(S01E11) So Gracie the store owner is dead, stabbed by an unknown assailant, and you just know five minutes into the show that the person who is suspected of the crime, is not the guilty party. And when Mitchell comes back into town, injured, saying that Jonah "confessed" to the crime and then ran off, you know that Jonah didn't do it. But Gray and the townspeople form a posse to go get Jonah anyway. He's hiding at Emily's house, and Jake finds him there, bleeding to death.
Dale finds guilty about the way he quit the job at Gracie's store, but Gail has some shocking news for him: Gracie left the store to him in her will.
(S01E10) Great to see that even an episode of a series about nuclear war and small town isolation can have a Thanksgiving episode! But it's not a "Very Special Episode" of Jericho, where everyone has a bake sale and learn a valuable lesson about...I don't know, bake sales or something, it's actually a rather fascinating episode about what the people of Jericho should do when boxes and boxes of food, medicine, fuel, and supplies are dropped from airplanes. Do you trust them? Are they poisoned? Is everything safe to touch? Confusing matters more is that the labels are in Chinese, and the planes were Russian.
At first I thought, yay, Chinese Food! That's what everyone eats when they're alone on the holidays, right? But then you have to think about who sent it (if they really did) and why.
(S01E09) Right now, this show is better than Lost. Yeah, I said it.
While Lost seems to be, well, lost because they've suddenly turned into a show about a prison and a love triangle, this show is doing almost everything right. Yeah, I know, that might not be fair, because this is only the ninth episode of Jericho and Lost is in the middle of its third season. But I sense good things to come from Jericho, and this season of Lost has only showed me that the very structure of the show that I loved that first season and a half has now become a giant weight that's starting to sink the show. But that's a whole other rant for another day.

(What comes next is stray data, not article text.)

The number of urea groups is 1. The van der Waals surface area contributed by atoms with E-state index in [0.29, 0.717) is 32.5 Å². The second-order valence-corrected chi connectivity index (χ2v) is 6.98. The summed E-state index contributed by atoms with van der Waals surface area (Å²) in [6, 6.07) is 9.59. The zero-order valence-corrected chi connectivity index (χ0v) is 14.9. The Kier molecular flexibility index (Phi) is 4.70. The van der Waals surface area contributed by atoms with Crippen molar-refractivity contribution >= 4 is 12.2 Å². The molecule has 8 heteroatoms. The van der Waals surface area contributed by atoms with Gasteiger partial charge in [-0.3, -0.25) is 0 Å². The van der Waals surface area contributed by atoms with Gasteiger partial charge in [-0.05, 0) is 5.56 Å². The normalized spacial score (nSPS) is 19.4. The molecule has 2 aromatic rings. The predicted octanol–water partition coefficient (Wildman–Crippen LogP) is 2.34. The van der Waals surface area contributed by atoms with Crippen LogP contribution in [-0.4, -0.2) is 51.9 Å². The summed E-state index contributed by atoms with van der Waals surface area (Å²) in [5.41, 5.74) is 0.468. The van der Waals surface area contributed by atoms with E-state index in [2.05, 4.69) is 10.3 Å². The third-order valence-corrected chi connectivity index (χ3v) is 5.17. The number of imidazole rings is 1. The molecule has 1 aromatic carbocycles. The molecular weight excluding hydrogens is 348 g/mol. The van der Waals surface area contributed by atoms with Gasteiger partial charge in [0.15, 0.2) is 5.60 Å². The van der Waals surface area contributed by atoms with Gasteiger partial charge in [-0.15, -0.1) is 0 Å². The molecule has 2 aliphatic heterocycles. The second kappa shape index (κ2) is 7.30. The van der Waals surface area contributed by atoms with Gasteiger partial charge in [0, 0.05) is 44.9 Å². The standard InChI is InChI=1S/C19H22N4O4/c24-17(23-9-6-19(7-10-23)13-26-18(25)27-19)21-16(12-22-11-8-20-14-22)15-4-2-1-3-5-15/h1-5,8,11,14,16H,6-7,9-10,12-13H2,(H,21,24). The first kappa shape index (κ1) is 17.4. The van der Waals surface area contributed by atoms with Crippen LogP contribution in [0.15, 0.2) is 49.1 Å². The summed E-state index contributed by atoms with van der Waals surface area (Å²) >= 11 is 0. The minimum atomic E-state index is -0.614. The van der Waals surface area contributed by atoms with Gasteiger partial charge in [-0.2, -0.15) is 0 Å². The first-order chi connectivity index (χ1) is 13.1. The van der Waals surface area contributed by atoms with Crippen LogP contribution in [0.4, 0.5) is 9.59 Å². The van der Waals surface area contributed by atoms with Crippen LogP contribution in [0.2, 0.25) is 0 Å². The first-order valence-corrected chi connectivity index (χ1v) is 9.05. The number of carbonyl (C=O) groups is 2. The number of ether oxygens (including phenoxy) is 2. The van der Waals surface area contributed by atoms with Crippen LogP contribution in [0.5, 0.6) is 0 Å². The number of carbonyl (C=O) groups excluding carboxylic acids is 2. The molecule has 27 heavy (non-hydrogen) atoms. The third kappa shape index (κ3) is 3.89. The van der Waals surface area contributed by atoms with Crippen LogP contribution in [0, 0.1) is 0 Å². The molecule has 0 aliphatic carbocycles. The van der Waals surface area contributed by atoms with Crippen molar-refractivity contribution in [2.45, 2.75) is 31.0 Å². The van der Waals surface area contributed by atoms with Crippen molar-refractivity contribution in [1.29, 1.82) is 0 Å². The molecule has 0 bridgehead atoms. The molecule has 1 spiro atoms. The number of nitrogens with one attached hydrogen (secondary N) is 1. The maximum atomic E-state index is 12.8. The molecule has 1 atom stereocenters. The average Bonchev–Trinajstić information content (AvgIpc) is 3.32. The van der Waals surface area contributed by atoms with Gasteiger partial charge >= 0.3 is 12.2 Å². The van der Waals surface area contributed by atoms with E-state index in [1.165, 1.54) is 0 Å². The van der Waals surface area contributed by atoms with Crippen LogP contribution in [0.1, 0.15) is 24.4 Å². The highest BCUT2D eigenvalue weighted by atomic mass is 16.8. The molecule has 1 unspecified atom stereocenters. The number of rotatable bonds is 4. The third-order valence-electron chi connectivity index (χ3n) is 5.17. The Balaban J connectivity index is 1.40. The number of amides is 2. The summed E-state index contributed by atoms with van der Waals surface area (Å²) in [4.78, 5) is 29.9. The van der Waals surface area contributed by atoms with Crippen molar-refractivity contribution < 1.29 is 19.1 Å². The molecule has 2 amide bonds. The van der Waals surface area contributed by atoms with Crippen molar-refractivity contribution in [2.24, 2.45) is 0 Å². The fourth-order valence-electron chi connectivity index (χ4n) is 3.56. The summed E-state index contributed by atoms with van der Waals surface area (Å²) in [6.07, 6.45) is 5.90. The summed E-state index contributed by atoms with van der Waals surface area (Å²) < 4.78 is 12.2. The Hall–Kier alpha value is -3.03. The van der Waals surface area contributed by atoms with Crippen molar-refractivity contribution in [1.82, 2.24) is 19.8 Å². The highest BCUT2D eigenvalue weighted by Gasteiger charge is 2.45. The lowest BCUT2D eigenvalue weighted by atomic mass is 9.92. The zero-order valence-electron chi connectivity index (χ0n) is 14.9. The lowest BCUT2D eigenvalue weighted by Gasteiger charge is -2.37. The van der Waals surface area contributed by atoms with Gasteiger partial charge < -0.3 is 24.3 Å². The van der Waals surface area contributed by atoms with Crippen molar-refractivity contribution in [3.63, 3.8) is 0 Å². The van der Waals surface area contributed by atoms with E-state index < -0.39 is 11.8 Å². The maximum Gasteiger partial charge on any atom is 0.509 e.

Ravenwood finds out Eric's address from his jacket and comes to town...
(S01E07) So, it's Halloween in Jericho. You would think that every person would be scared enough already with, you know, the world possibly coming to an end, especially after Gray makes it back into town with the news that Washington, D.C. is no more. But nope, there seems to be quite a celebration, with all the kids in costumes and plenty of candy to go around.
But Jonah is also coming to town, and he wants to get Mitch out of jail.
(S01E06) Well, well, well...so Hawkins has been gone from his family for the past four years, eh? Just like Jake. Hmmmm...
That was the most interesting revelation in tonight's episode. It was mostly a mix of tedious scenes and a few plot developments we had to have to move the plot along and set up future events
Oh, and horses. Lots and lots of horses.
(S01E04) Is the bar in Jericho asking patrons to pay money for the food and drink they're consuming during this crisis? I ask that because in the opening scene of tonight's episode, the power goes out and the woman behind the bar tells everyone to go home. And I'm thinking, wait a second...the world might be coming to the end and the only comfort these small town citizens can find is with each other, and the bar is making them go home at 9:30? Shouldn't this bar be sort of a meeting place, since it has food and drink and a television?